There has been many Questions recently about drawing PDF's.

Yes, you can render PDF's very easily with a UIWebView but this cant give the performance and functionality that you would expect from a good PDF viewer.

You can draw a PDF page to a CALayer or to a UIImage. Apple even have sample code to show how draw a large PDF in a Zoomable UIScrollview

But the same issues keep cropping up.

UIImage Method:

  1. PDF's in a UIImage don't optically scale as well as a Layer approach.
  2. The CPU and memory hit on generating the UIImages from a PDFcontext limits/prevents using it to create a real-time render of new zoom-levels.

CATiledLayer Method:

  1. Theres a significant Overhead (time) drawing a full PDF page to a CALayer: individual tiles can be seen rendering (even with a tileSize tweak)
  2. CALayers cant be prepared ahead of time (rendered off-screen).

Generally PDF viewers are pretty heavy on memory too. Even monitor the memory usage of apple's zoomable PDF example.

In my current project, I'm developing a PDF viewer and am rendering a UIImage of a page in a separate thread (issues here too!) and presenting it while the scale is x1. CATiledLayer rendering kicks in once the scale is >1. iBooks takes a similar double take approach as if you scroll the pages you can see a lower res version of the page for just less than a second before a crisp version appears.

Im rendering 2 pages each side of the page in focus so that the PDF image is ready to mask the layer before it starts drawing.Pages are destroyed again when they are +2 pages away from the focused page.

Does anyone have any insights, no matter how small or obvious to improve the performance/ memory handling of Drawing PDF's? or any other issues discussed here?

EDIT: Some Tips (Credit- Luke Mcneice,VdesmedT,Matt Gallagher,Johann):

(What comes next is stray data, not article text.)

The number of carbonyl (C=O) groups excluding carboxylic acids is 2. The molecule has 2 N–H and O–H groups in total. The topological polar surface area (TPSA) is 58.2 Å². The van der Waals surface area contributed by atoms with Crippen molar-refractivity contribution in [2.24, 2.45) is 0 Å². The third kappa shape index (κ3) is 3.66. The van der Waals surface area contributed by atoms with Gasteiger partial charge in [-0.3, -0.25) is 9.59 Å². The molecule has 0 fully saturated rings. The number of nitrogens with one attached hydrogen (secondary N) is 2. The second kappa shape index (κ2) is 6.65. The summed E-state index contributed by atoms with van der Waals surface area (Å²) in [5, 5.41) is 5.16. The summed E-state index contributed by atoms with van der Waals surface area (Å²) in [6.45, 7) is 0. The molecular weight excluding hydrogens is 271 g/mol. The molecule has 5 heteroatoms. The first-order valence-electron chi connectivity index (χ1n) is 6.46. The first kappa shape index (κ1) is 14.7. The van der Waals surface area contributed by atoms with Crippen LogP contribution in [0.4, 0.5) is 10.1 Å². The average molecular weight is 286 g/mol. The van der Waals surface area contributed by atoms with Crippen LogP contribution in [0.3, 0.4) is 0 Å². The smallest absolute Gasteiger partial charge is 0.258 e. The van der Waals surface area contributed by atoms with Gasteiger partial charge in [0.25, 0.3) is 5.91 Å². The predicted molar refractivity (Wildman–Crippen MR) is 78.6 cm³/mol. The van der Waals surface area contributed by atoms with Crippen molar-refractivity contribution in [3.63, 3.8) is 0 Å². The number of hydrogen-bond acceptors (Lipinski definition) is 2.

• Save any media to disk when you can.

  • Use larger tileSizes if rendering on TiledLayers

  • init frequently used arrays with placeholder objects, alternitively another design approach is this one

  • Note that images will render faster than a CGPDFPageRef

  • Use NSOperations or GCD & Blocks to prepare pages ahead of time.

  • call CGContextSetInterpolationQuality(ctx, kCGInterpolationHigh); CGContextSetRenderingIntent(ctx, kCGRenderingIntentDefault); before CGContextDrawPDFPage to reduce memory usage while drawing

  • init'ing your NSOperations with a docRef is a bad idea (memory), wrap the docRef into a singleton.

  • Cancel needless NSOperations When you can, especially if they will be using memory, beware of leaving contexts open though!

  • Recycle page objects and destroy unused views

  • Close any open Contexts as soon as you don't need them

  • on receiving memory warnings release and reload the DocRef and any page Caches

Other PDF Features:


Example projects

commenting to ensure peeps get the edit notificationLuke Mcneice
+1 and thanks for adding all this info, wish I had it when I was developing my reader ;) also thanks for adding my question about PDF annotations (it also contains the answers with sample code). a few days ago I opened this: stackoverflow.com/questions/4097044/pdf-search-on-the-iphone do you have any tips?pt2ph8